Recombinant antibody therapy emerged in the 1990s as a versatile and effective means to treat patients afflicted with a wide variety of diseases. The market for these drugs is in the tens of billions of dollars per year and continues to expand as more drugs achieve FDA approval. One of the lab goals is to improve the industrial processes in order to ensure that biologics like antibodies are manufactured to be as efficient, potent, and inexpensive as possible. Current projects are to develop methods to improve on-line detection and control of production (including glycosylation) to reduce cost, and to examine antibodies under varied environmental conditions in order to model and predict characteristics like aggregation and stability (improve in vivo and in vitro half-lives).
Cellular mechanisms controlling protein quality and human disease
A protein called “tau,” found in healthy neuron cells, can form insoluble species called neurofibrillary tangles; these “tau tangles” are prominent features and hallmarks of several neurodegenerative diseases including Alzheimer’s Disease, corticobasal degeneration (CBD), and Parkinson’s Syndrome. Goals of the research effort in the Robinson laboratory are to understand the molecular and cellular processes that lead to these and other disease-related forms of tau, in order to identify the best targets for therapeutic intervention. Current projects in the lab include determining the role of different tau isoforms in fibril formation, identifying the mechanism(s) for cell-to-cell tau transmission, which may be physiological, pathological, or both, and determining methods to selectively inhibit pathological transmission.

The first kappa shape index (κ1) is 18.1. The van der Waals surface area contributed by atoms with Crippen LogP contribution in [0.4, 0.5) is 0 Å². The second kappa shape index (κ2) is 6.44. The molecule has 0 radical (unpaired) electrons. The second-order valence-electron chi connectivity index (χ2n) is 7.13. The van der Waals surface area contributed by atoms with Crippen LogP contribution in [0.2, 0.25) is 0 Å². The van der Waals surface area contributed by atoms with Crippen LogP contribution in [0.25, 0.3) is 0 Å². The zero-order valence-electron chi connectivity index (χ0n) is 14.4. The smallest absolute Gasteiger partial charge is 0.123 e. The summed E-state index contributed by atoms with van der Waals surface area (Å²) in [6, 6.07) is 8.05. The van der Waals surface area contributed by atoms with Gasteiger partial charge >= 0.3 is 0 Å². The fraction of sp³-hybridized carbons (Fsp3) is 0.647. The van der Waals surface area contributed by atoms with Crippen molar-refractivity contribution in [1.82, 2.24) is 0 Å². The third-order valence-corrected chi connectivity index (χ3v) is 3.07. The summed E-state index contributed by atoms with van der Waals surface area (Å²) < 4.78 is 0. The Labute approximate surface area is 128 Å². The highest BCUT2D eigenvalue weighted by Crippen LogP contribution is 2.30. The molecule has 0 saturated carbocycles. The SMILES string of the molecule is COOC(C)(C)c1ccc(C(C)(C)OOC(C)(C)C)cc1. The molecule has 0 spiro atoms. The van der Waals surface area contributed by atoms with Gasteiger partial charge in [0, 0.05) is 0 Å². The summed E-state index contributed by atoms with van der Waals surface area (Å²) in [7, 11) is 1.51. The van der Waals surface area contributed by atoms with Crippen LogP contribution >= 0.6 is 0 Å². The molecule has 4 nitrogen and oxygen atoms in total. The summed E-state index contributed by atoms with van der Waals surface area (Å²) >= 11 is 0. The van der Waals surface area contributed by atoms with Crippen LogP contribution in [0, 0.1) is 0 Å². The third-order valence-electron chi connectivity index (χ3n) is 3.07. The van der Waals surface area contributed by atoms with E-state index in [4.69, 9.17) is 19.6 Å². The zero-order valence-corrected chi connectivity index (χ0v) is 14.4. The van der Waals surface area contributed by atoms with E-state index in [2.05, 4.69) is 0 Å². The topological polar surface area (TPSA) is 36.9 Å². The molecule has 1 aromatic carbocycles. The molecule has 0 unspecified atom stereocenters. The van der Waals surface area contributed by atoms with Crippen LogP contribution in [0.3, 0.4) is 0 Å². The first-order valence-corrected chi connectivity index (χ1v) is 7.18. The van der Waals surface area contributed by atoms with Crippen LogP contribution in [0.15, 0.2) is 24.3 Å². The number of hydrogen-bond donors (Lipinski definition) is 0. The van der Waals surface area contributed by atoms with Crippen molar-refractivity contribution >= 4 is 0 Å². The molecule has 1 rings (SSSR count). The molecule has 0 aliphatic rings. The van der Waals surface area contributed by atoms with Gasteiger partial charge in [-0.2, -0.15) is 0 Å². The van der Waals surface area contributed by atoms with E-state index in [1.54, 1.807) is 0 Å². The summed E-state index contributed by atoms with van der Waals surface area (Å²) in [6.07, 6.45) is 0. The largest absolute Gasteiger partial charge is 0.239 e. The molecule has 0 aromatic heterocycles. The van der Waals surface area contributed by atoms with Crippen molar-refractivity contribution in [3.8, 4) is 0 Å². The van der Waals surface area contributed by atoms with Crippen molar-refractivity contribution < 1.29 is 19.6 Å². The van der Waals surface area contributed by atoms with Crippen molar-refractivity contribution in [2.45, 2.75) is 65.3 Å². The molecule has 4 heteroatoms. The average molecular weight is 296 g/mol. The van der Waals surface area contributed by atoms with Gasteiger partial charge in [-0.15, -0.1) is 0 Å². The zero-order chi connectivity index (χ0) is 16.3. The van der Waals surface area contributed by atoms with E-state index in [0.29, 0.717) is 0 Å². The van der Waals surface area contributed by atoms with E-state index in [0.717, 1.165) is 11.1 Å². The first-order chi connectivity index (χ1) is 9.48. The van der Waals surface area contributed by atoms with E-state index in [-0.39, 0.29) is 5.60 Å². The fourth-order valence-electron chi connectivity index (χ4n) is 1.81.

Kirsten Swonger Koretz
Former lab members
Carnegie Mellon University
- Evan Wells, December,2020, Post-translational modifications to recombinant proteins: Roles in antibody production and protein aggregation, Janssen Pharmaceuticals
- Claire McGraw, April 2018, Role of Cholesterol in the Function of the G Protein Coupled Receptor Adenosine A2a Receptor Postdoc, Tulane University; Professor, Delgado Community College
- Kirsten Swonger Koretz, May 2019, Effects of the adenosine A2A receptor C-terminus on ligand binding, stability, and downstream signaling Postdoc, Carnegie Mellon University
- Abhinav Jain, September 2019, G Protein Coupled Receptor Expression and Signaling in Yeast: Design and Optimization of Host/Protein Platform for Therapeutic Development Upstream Process Development Scientist, IGM Biosciences
- Daniel Oseid, January 2020, Investigating the role of the membrane & cellular stress in neurodegenerative disorders MicroBio Consulting, Inc.
University of Delaware
- Brian Lefebvre, May 2002, High Pressure Dissociates Tailspike Aggregates and Promotes Native Structure Formation, Assistant Professor, Rowan University, NJ (2004-2008); Senior Fermentation Scientist, Cargill